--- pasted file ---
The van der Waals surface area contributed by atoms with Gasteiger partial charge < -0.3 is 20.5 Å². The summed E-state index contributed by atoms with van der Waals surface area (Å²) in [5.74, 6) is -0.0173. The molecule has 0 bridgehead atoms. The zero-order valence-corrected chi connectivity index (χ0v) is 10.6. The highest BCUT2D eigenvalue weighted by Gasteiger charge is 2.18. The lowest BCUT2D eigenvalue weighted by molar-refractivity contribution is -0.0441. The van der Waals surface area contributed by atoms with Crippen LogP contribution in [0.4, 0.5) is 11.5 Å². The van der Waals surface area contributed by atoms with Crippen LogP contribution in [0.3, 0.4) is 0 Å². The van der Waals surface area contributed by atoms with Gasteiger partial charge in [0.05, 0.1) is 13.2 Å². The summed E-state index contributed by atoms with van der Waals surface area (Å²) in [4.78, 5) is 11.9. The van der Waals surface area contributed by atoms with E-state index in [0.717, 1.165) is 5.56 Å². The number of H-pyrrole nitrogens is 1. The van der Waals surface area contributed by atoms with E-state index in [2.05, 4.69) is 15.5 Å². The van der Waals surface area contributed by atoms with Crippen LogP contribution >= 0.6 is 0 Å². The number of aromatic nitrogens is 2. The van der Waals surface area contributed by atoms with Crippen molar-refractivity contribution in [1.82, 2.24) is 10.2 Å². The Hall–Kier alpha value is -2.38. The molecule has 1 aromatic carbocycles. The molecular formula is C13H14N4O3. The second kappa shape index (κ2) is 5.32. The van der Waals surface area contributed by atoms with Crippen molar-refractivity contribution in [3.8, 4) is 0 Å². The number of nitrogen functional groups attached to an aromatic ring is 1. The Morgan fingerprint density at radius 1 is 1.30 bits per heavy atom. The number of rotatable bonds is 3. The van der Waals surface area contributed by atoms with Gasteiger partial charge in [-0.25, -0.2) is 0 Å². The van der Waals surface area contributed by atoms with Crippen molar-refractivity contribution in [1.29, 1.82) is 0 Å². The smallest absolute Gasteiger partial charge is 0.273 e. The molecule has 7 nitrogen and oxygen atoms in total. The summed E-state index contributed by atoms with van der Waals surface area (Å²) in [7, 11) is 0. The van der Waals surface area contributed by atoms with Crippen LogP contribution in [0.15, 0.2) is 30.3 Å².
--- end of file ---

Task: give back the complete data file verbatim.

The van der Waals surface area contributed by atoms with Gasteiger partial charge < -0.3 is 20.5 Å². The summed E-state index contributed by atoms with van der Waals surface area (Å²) in [5.74, 6) is -0.0173. The molecule has 0 bridgehead atoms. The zero-order valence-corrected chi connectivity index (χ0v) is 10.6. The highest BCUT2D eigenvalue weighted by Gasteiger charge is 2.18. The lowest BCUT2D eigenvalue weighted by molar-refractivity contribution is -0.0441. The van der Waals surface area contributed by atoms with Crippen LogP contribution in [0.4, 0.5) is 11.5 Å². The van der Waals surface area contributed by atoms with Crippen LogP contribution in [0.3, 0.4) is 0 Å². The van der Waals surface area contributed by atoms with Gasteiger partial charge in [0.05, 0.1) is 13.2 Å². The summed E-state index contributed by atoms with van der Waals surface area (Å²) in [4.78, 5) is 11.9. The van der Waals surface area contributed by atoms with E-state index in [0.717, 1.165) is 5.56 Å². The number of H-pyrrole nitrogens is 1. The van der Waals surface area contributed by atoms with E-state index in [2.05, 4.69) is 15.5 Å². The van der Waals surface area contributed by atoms with Crippen LogP contribution >= 0.6 is 0 Å². The number of aromatic nitrogens is 2. The van der Waals surface area contributed by atoms with Crippen molar-refractivity contribution in [1.82, 2.24) is 10.2 Å². The Hall–Kier alpha value is -2.38. The molecule has 1 aromatic carbocycles. The molecular formula is C13H14N4O3. The second kappa shape index (κ2) is 5.32. The van der Waals surface area contributed by atoms with Crippen molar-refractivity contribution in [3.8, 4) is 0 Å². The number of nitrogen functional groups attached to an aromatic ring is 1. The Morgan fingerprint density at radius 1 is 1.30 bits per heavy atom. The number of rotatable bonds is 3. The van der Waals surface area contributed by atoms with Gasteiger partial charge in [-0.25, -0.2) is 0 Å². The van der Waals surface area contributed by atoms with Crippen molar-refractivity contribution in [1.29, 1.82) is 0 Å². The smallest absolute Gasteiger partial charge is 0.273 e. The molecule has 7 nitrogen and oxygen atoms in total. The summed E-state index contributed by atoms with van der Waals surface area (Å²) in [7, 11) is 0. The van der Waals surface area contributed by atoms with Crippen LogP contribution in [0.15, 0.2) is 30.3 Å².